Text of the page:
(The Hill) — Pfizer on Tuesday announced its maternal vaccine for RSV, administered during pregnancy, was effective at preventing infants from developing severe symptoms from birth through their first six months.

The company said that it plans to file the data on the vaccine with regulators by the end of the year, with the hope of having it available by next winter. If authorized, it would be the first vaccine on the market to help protect young infants from the common but potentially life-threatening respiratory illness.

There are currently no vaccines available for RSV, and the only treatment is monoclonal antibodies, usually reserved for extremely high-risk cases, including infants born prematurely or those with chronic diseases related to the heart and lungs. 

According to Pfizer’s news release, the vaccine reduced the rate of severe illness in infants that required medical attention by 81.8 percent through the first 90 days of life. That efficacy dropped to 69 percent over a six-month follow-up period.

Researchers also tested how well the vaccine prevents all RSV-related medical visits, including for non-severe cases. The study found the vaccine reduced medical visits in vaccinated patients by about 50 percent compared to mothers who got placebo, though the results were not considered statistically significant.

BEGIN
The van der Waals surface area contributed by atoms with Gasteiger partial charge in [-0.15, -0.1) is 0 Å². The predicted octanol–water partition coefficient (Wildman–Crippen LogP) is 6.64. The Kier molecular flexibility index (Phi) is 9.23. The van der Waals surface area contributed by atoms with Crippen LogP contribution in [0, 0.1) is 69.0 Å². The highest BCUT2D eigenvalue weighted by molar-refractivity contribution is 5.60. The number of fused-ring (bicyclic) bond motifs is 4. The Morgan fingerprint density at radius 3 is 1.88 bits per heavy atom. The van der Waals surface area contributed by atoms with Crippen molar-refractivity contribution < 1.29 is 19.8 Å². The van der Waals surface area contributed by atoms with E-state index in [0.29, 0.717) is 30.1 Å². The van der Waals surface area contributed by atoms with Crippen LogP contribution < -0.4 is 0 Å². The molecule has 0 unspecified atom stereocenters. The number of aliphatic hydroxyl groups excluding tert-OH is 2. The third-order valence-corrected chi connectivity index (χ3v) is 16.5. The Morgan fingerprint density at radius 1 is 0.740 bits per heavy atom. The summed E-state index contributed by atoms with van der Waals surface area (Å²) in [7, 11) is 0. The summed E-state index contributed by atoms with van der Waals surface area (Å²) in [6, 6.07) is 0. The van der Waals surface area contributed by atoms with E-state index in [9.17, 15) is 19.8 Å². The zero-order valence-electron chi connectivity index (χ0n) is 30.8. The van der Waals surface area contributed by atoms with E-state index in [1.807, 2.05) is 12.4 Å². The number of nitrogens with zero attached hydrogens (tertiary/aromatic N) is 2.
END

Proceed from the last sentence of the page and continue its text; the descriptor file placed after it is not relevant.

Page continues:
The company said the vaccine was well-tolerated with no safety concerns for both the vaccinated individuals and their newborns. However, the data has not yet been submitted to a journal or peer-reviewed.

Like the flu, RSV season usually occurs during colder weather, though it’s been hitting unusually hard and early this year, contributing to a wave of respiratory infections that is overwhelming children’s hospitals nationwide.  

In healthy adults and older children, RSV typically causes mild, cold-like symptoms that go away with moderate rest and self-care. 

Younger children, especially those less than 6 months old, have the highest risk of developing severe cases that could lead to hospitalization. RSV is the leading cause of hospitalization for infants. 

Worldwide, RSV results in the death of hundreds of thousands of children annually, with the vast majority in developing countries.

Unlike some other RSV vaccine candidates, Pfizer’s shot is administered during pregnancy, with the aim of transferring antibodies from mothers to infants. Other maternal vaccines include the flu shot, as well as one for tetanus, diphtheria and pertussis.

Pfizer’s study enrolled approximately 7,400 pregnant individuals in 18 countries. The trial began in June 2020, so it spanned multiple RSV seasons in both the northern and southern hemispheres.